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Language — Rectors to save embattled language subjects by pooling them together in two of eight Danish universities. The plan is that the large universities will be language teaching 'powerhouses' in all subjects and through the entire education system.
“The downturn for foreign languages in Denmark should be stopped.”
This is according to two of Denmark’s eight university rectors, Hanne Leth Andersen, (Roskilde University, RUC), and Per Holten-Andersen (Copenhagen Business School, CBS) on 15th January in an article in the Danish newspaper Berlingske.
The solution, according to these and other rectors in the Danske Universiteter interest group is to build language centres at Aarhus University and the University of Copenhagen and only retain major languages such as English and German at the University of Southern Denmark (SDU) and Aalborg University (AAU).
The reason is that language programmes in Denmark are in crisis, and are being offered to a much lesser degree than previously.
This is clear when you look at the websites of the six universities outside Aarhus and Copenhagen. From the universities’ websites it can be seen that neither the Technical University of Denmark (DTU), the IT University of Copenhagen, or RUC offer classic study programmes in foreign languages.
At SDU and AAU you can study English, German and Spanish (and the rectors propose maintaining English and German at both places). In addition, SDU’s master’s programmes such as the Business, Language and Culture programme (Negot) offers a degree in international negotiation which consists of half economics, half language and culture in Arabic and Chinese respectively. But these programmes and Spanish have already opted to stop admitting new students in the coming years. There are, in other words, not that many subjects to pool together in the large universities.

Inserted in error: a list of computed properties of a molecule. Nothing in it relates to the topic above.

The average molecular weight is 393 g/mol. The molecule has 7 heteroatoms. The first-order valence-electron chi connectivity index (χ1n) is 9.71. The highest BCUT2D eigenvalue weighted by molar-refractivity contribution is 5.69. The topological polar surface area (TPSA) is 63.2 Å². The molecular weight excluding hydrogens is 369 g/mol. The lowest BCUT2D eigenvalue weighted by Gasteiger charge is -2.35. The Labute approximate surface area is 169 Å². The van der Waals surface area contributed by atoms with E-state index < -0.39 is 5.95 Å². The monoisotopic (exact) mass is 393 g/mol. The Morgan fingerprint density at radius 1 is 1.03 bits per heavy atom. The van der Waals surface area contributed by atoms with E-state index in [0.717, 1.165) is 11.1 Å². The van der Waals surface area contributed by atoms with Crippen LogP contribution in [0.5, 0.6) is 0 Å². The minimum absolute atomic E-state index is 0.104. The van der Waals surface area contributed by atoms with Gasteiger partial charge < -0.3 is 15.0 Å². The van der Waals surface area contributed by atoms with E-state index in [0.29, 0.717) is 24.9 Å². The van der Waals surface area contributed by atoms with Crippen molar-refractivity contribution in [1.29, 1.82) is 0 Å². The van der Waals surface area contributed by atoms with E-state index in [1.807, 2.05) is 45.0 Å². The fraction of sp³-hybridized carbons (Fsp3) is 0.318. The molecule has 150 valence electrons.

“It is mostly a matter of us making it clear that we all agree that it is UCPH and AU that will provide actual language study programmes,” says RUC rector Hanne Leth Andersen. “Languages should continue to be used in other universities’ programmes, as the whole point is that we need the languages. It’s a big loss in quality if Danish university graduates can only speak Danish and English.”
“You should be able to read texts in other languages to access other sources, voices and epistemologies. There are programs where language is a distinct component, for example, like on the language profiles of RUC, where you have the option of choosing German, French or Spanish in the social sciences and humanities,” she says.
In 2005, there were 97 language education programmes nationwide. Today we are down to 56.
Hanne Leth Andersen says that she does not therefore want fewer linguistic options in education. Quite the contrary. But we should distinguish between pure education programmes in languages that should (almost) only be offered at UCPH and AU, and education programmes including a language element that will be available in several places.
Should the remaining language subjects be split between Aarhus and Copenhagen?
“Yes, we expect this. When it comes to the smaller language subjects – small because they have few employees, not small necessarily in terms of being a small language – UCPH and AU should decide between them who should offer what. ”